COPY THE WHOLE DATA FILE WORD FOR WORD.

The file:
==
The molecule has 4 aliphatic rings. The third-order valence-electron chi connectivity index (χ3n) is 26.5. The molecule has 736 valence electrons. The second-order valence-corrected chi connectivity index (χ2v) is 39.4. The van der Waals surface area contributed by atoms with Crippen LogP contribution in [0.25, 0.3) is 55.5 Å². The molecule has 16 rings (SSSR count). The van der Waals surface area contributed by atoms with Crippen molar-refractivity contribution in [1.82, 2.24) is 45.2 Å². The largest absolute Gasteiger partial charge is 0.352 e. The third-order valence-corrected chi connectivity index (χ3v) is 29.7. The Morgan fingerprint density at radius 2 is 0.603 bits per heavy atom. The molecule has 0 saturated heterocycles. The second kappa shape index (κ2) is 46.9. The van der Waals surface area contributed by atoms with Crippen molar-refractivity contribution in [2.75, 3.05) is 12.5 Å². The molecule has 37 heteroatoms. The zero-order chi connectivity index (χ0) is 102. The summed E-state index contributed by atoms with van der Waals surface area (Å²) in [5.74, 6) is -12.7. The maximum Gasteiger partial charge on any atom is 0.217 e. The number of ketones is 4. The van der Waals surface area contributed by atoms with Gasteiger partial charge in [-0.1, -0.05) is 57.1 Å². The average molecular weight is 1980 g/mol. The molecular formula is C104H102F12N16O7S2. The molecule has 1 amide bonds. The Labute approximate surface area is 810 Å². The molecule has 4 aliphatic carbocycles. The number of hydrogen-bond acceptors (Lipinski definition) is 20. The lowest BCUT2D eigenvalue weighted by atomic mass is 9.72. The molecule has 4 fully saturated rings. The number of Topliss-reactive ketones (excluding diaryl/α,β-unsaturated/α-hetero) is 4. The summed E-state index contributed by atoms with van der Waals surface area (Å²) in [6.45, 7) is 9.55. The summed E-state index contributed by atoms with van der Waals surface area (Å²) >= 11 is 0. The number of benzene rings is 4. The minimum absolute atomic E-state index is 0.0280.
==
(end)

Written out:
The molecule has 4 aliphatic rings. The third-order valence-electron chi connectivity index (χ3n) is 26.5. The molecule has 736 valence electrons. The second-order valence-corrected chi connectivity index (χ2v) is 39.4. The van der Waals surface area contributed by atoms with Crippen LogP contribution in [0.25, 0.3) is 55.5 Å². The molecule has 16 rings (SSSR count). The van der Waals surface area contributed by atoms with Crippen molar-refractivity contribution in [1.82, 2.24) is 45.2 Å². The largest absolute Gasteiger partial charge is 0.352 e. The third-order valence-corrected chi connectivity index (χ3v) is 29.7. The Morgan fingerprint density at radius 2 is 0.603 bits per heavy atom. The molecule has 0 saturated heterocycles. The second kappa shape index (κ2) is 46.9. The van der Waals surface area contributed by atoms with Crippen molar-refractivity contribution in [2.75, 3.05) is 12.5 Å². The molecule has 37 heteroatoms. The zero-order chi connectivity index (χ0) is 102. The summed E-state index contributed by atoms with van der Waals surface area (Å²) in [5.74, 6) is -12.7. The maximum Gasteiger partial charge on any atom is 0.217 e. The number of ketones is 4. The van der Waals surface area contributed by atoms with Gasteiger partial charge in [-0.1, -0.05) is 57.1 Å². The average molecular weight is 1980 g/mol. The molecular formula is C104H102F12N16O7S2. The molecule has 1 amide bonds. The Labute approximate surface area is 810 Å². The molecule has 4 aliphatic carbocycles. The number of hydrogen-bond acceptors (Lipinski definition) is 20. The lowest BCUT2D eigenvalue weighted by atomic mass is 9.72. The molecule has 4 fully saturated rings. The number of Topliss-reactive ketones (excluding diaryl/α,β-unsaturated/α-hetero) is 4. The summed E-state index contributed by atoms with van der Waals surface area (Å²) in [6.45, 7) is 9.55. The summed E-state index contributed by atoms with van der Waals surface area (Å²) >= 11 is 0. The number of benzene rings is 4. The minimum absolute atomic E-state index is 0.0280.